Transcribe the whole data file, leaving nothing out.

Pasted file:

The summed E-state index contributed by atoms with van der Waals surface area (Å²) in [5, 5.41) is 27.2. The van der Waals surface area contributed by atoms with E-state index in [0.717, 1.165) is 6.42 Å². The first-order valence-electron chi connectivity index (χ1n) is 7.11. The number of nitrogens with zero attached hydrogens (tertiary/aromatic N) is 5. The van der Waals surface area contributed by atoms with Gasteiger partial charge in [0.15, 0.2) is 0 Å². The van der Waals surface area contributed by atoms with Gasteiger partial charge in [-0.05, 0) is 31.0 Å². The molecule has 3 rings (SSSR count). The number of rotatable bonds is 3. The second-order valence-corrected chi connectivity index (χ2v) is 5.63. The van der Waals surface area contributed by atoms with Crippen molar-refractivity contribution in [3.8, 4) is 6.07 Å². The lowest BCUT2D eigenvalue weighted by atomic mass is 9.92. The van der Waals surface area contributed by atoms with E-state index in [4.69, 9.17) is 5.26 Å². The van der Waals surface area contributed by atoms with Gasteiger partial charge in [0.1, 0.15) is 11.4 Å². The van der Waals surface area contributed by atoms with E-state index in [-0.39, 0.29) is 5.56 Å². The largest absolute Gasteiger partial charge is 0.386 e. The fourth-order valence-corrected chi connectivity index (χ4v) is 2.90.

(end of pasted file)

The summed E-state index contributed by atoms with van der Waals surface area (Å²) in [5, 5.41) is 27.2. The van der Waals surface area contributed by atoms with E-state index in [0.717, 1.165) is 6.42 Å². The first-order valence-electron chi connectivity index (χ1n) is 7.11. The number of nitrogens with zero attached hydrogens (tertiary/aromatic N) is 5. The van der Waals surface area contributed by atoms with Gasteiger partial charge in [0.15, 0.2) is 0 Å². The van der Waals surface area contributed by atoms with Gasteiger partial charge in [-0.05, 0) is 31.0 Å². The molecule has 3 rings (SSSR count). The number of rotatable bonds is 3. The second-order valence-corrected chi connectivity index (χ2v) is 5.63. The van der Waals surface area contributed by atoms with Crippen molar-refractivity contribution in [3.8, 4) is 6.07 Å². The lowest BCUT2D eigenvalue weighted by atomic mass is 9.92. The van der Waals surface area contributed by atoms with E-state index in [4.69, 9.17) is 5.26 Å². The van der Waals surface area contributed by atoms with Gasteiger partial charge in [0.1, 0.15) is 11.4 Å². The van der Waals surface area contributed by atoms with E-state index in [-0.39, 0.29) is 5.56 Å². The largest absolute Gasteiger partial charge is 0.386 e. The fourth-order valence-corrected chi connectivity index (χ4v) is 2.90.